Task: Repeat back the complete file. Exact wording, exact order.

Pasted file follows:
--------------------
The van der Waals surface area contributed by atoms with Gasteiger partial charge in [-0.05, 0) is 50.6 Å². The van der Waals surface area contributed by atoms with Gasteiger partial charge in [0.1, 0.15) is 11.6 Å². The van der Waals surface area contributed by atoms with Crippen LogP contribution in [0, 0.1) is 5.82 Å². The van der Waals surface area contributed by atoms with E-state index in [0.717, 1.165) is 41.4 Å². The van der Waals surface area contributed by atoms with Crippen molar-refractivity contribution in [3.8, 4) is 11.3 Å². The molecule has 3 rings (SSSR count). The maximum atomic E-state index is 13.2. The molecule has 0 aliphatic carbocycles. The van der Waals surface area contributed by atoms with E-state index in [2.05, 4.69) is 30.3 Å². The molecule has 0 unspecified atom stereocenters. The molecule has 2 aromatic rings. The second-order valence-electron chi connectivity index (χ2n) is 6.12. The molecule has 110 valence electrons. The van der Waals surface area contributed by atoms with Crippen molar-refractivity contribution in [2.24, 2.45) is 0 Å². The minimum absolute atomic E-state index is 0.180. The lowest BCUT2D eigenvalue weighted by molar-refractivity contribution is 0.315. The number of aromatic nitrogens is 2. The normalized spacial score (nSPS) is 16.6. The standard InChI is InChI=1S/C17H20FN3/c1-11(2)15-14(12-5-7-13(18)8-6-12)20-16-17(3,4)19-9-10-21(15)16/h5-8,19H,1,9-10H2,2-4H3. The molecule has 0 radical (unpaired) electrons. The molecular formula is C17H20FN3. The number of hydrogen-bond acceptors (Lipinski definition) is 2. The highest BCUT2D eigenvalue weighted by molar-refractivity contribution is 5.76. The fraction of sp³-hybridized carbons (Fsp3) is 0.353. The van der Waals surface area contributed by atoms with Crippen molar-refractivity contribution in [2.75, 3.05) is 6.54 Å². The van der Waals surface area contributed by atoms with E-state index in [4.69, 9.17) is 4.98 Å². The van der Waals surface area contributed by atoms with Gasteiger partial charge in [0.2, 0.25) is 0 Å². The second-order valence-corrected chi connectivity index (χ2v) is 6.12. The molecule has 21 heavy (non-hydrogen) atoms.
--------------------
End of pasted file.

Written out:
The van der Waals surface area contributed by atoms with Gasteiger partial charge in [-0.05, 0) is 50.6 Å². The van der Waals surface area contributed by atoms with Gasteiger partial charge in [0.1, 0.15) is 11.6 Å². The van der Waals surface area contributed by atoms with Crippen LogP contribution in [0, 0.1) is 5.82 Å². The van der Waals surface area contributed by atoms with E-state index in [0.717, 1.165) is 41.4 Å². The van der Waals surface area contributed by atoms with Crippen molar-refractivity contribution in [3.8, 4) is 11.3 Å². The molecule has 3 rings (SSSR count). The maximum atomic E-state index is 13.2. The molecule has 0 aliphatic carbocycles. The van der Waals surface area contributed by atoms with E-state index in [2.05, 4.69) is 30.3 Å². The molecule has 0 unspecified atom stereocenters. The molecule has 2 aromatic rings. The second-order valence-electron chi connectivity index (χ2n) is 6.12. The molecule has 110 valence electrons. The van der Waals surface area contributed by atoms with Crippen molar-refractivity contribution in [2.24, 2.45) is 0 Å². The minimum absolute atomic E-state index is 0.180. The lowest BCUT2D eigenvalue weighted by molar-refractivity contribution is 0.315. The number of aromatic nitrogens is 2. The normalized spacial score (nSPS) is 16.6. The standard InChI is InChI=1S/C17H20FN3/c1-11(2)15-14(12-5-7-13(18)8-6-12)20-16-17(3,4)19-9-10-21(15)16/h5-8,19H,1,9-10H2,2-4H3. The molecule has 0 radical (unpaired) electrons. The molecular formula is C17H20FN3. The number of hydrogen-bond acceptors (Lipinski definition) is 2. The highest BCUT2D eigenvalue weighted by molar-refractivity contribution is 5.76. The fraction of sp³-hybridized carbons (Fsp3) is 0.353. The van der Waals surface area contributed by atoms with Crippen molar-refractivity contribution in [2.75, 3.05) is 6.54 Å². The van der Waals surface area contributed by atoms with E-state index in [4.69, 9.17) is 4.98 Å². The van der Waals surface area contributed by atoms with Gasteiger partial charge in [0.2, 0.25) is 0 Å². The second-order valence-corrected chi connectivity index (χ2v) is 6.12. The molecule has 21 heavy (non-hydrogen) atoms.